Digital transformation in telecommunication has largely been driven by users themselves, especially by a generation of digital natives, born in a world with connected devices. In particular, Generation Y has been the instigator of many changes in the way tools are used and the way enterprises communicate.

Over the last few years, we have seen the trend of ‘Bring Your Own Device’ (BYOD) pave the way for the acceptance of portable personal devices in companies. Research from IDC finds that nearly half (49%) of companies in APAC allowed employees to use their own devices during the pandemic – making personal smartphones and devices a common tool in most workplaces today.

We have accepted these non-enterprise grade personal devices, and are using them regularly for communication, storing and transmitting work data because we gain mobility, nomadism, and the ability to work from anywhere and everywhere.

Connecting humans and machines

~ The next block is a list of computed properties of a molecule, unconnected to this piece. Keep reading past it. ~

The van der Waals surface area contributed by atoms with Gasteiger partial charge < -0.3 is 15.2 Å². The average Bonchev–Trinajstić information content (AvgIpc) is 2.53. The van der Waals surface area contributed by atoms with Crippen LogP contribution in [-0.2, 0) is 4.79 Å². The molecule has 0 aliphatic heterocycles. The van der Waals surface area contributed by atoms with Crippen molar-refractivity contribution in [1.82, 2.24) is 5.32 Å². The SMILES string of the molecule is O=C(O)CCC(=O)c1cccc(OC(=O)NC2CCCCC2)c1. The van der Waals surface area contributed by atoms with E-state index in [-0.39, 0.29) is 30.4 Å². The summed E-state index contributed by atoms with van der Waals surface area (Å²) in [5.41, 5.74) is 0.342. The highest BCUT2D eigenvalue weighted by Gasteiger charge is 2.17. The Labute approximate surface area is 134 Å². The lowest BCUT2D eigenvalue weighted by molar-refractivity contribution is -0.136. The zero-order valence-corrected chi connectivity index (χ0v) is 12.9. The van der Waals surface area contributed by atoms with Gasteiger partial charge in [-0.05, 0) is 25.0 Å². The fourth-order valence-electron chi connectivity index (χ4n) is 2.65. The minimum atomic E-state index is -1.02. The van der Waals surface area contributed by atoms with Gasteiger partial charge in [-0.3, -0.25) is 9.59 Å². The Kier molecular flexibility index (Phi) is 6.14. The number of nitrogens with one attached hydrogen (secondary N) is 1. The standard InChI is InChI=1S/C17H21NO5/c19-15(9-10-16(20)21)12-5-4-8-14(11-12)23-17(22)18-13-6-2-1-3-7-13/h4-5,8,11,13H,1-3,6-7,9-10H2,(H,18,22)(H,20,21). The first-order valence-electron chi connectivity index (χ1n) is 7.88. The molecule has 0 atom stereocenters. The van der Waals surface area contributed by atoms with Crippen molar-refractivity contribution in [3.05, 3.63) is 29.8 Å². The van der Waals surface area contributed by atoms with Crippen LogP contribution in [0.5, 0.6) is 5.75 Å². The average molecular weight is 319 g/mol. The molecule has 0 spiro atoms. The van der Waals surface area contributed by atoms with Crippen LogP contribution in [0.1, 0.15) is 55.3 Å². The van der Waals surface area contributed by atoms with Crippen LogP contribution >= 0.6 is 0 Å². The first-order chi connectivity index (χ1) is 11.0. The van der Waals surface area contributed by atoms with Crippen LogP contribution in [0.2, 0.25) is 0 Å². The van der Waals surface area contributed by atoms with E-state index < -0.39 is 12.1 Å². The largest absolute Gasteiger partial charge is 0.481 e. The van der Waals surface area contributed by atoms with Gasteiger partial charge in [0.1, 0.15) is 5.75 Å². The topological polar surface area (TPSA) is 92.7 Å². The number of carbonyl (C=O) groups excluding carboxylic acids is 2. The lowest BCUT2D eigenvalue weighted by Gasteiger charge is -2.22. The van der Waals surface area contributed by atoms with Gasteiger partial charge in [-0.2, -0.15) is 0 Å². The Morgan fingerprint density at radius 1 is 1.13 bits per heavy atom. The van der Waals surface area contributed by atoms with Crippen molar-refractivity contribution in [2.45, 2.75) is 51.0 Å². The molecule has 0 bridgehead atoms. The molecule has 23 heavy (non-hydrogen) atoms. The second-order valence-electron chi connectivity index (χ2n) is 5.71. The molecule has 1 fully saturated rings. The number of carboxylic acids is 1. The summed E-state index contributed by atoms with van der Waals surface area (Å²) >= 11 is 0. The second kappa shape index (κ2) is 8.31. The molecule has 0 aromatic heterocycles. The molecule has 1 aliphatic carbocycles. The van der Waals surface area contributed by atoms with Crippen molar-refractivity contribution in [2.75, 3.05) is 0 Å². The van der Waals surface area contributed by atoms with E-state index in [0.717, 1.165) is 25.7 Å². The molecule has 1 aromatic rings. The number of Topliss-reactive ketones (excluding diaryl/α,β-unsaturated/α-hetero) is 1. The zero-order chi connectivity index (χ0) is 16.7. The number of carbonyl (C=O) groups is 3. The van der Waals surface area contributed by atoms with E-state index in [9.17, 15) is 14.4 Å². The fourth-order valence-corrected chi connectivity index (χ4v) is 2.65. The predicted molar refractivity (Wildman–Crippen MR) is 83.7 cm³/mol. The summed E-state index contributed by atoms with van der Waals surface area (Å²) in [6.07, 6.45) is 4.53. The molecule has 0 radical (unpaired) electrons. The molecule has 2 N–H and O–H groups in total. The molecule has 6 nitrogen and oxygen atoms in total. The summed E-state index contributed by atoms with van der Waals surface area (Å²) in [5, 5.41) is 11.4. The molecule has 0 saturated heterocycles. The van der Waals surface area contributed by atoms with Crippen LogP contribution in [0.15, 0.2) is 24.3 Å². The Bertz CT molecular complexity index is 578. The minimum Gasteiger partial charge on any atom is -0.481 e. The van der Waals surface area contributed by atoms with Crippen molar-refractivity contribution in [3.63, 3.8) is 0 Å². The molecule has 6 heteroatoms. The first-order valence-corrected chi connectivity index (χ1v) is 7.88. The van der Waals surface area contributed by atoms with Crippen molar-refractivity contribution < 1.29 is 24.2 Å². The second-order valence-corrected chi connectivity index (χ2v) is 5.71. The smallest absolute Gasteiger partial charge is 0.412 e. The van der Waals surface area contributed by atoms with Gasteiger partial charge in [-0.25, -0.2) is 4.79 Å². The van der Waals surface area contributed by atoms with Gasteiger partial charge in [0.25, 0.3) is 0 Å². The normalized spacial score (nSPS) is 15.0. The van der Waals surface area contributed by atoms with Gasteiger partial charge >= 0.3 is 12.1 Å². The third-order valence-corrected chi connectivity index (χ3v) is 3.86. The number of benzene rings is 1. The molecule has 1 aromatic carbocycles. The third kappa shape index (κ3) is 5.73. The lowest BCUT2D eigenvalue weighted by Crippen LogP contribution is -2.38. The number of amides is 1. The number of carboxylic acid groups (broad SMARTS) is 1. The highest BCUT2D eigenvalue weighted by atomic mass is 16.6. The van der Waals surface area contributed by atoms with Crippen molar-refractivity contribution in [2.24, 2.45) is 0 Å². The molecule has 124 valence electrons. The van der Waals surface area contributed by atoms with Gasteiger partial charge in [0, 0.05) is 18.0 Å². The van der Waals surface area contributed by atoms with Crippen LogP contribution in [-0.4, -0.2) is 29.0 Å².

Communication in the digital age means more connection between people by voice through telephony and collaborative tools, such as conference platforms and online chat. It is also about connecting machines and humans and allowing devices to communicate with and transmit information to human operators.

Then, we also have communication amongst machines themselves like severs or IoT devices, leveraging artificial intelligence (AI) and machine learning (ML) technologies for decision making.

For IT and network teams, addressing the complexity and challenges that come with allowing this equipment to communicate and transmit data in real time can be a major challenge. The challenge is that network professionals must now see applications and connected objects, the same way they see employees/users, as assets of the company that may require connection so that they can communicate vital information for mission-critical work.